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Review Roundup: CYRANO DE BERGERAC Opens on Broadway - All the Reviews!

Marilyn Stasio, Variety: Credit helmer Jamie Lloyd with an original concept for staging Rostand's 19th-century romantic drama. Ditching the affected manners, elaborate court dress, and elegant verse readings associated with classic presentations of this French masterpiece, the Brit director portrays Cyrano as a swashbuckling military leader with the same lusty appetites as his soldiers -- who happen to enjoy a good poetry contest as much as a tavern brawl. But a lack of restraint spoils the fun, making it all seem too big (Cyrano's honker), too much (stomping on tables), and over the top (Douglas Hodge's star turn).

Linda Winer, Newsday: Douglas Hodge is a kind and rather rough-hewn Cyrano. Alas, in most other ways, this is a busy, generic production...Page goes so far beyond the cardboard outlines of this villain that we wish the play were about Cyrano and him. The translation by Ranjit Bolt is unpleasantly fixed on exclamations of excrement. For a play about loving words and a hero for whom bad poetry is a fighting offense, this just feels wrong.

Robert Feldberg, Taken on its own, "Cyrano de Bergerac" is an extremely entertaining play, and this production allows the audience to enjoy it. If not great or memorable, it's good, and very solid.

Scott Brown, NY MagazineHodge is an enormous talent, and he does excellent work, but it does sometimes look like work.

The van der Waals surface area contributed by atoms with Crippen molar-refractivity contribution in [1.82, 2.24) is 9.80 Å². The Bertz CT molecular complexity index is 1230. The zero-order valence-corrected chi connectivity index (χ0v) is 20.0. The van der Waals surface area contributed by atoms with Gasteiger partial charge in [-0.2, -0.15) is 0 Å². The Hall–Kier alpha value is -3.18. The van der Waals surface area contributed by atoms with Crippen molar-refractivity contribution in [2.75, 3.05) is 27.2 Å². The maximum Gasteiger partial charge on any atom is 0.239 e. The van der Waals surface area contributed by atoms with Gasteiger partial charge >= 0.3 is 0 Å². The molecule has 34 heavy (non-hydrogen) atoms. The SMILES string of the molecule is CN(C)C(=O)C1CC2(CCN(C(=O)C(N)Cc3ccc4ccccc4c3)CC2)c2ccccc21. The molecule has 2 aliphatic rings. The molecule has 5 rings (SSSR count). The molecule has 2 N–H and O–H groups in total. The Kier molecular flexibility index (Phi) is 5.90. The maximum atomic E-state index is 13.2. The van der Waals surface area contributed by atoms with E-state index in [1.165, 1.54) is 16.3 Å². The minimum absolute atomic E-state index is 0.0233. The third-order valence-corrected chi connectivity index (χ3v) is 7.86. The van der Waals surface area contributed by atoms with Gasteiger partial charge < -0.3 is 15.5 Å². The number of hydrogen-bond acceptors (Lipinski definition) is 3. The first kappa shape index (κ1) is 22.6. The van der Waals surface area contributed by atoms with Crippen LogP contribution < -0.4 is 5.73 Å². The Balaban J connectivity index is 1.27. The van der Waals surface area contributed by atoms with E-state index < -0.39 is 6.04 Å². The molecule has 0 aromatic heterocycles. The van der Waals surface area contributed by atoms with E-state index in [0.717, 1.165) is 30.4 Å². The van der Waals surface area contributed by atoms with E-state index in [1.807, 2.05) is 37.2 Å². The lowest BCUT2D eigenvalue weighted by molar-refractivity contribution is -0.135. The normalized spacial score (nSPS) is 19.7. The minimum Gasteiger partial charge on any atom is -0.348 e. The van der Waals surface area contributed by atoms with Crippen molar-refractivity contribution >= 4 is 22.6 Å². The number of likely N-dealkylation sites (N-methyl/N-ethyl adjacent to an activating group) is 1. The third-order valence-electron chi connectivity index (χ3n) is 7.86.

Jeremy Gerard, Bloomberg News: With his blank expression framed by a stringy wig and an unflattering black ensemble that makes him appear slightly paunchy and derelict, Douglas Hodge brings to Broadway an unprecedented interpretation of the courtly Cyrano de Bergerac as frat boy, in a production that could be an episode of TV’s “Arrested Development.”
Elisabeth Vincentelli, NY Post: Indeed, while Jamie Lloyd’s production excels at the comedy, it misses the target when it comes to the play’s somber side. Lackluster supporting turns further undermine the show.
Tanner Stransky, Entertainment Weekly: Cyrano de Bergerac will always be Cyrano — that is to say, you can't expect new revelations from Edmond Rostand's often exhausting, bloated 1897 play itself. In the Roundabout Theatre Company's new Broadway production, it's still the same sing-songy piece about a tragic, weird love story set in an opulent, war-torn 17th-century France. 
Erik Haagensen, Backstage: I suppose it’s possible that “Cyrano” traditionalists will not be as taken with Lloyd’s interpretation as I was. Nevertheless, I would urge everyone to check out Roundabout Theatre Company’s thoughtful, committed production.

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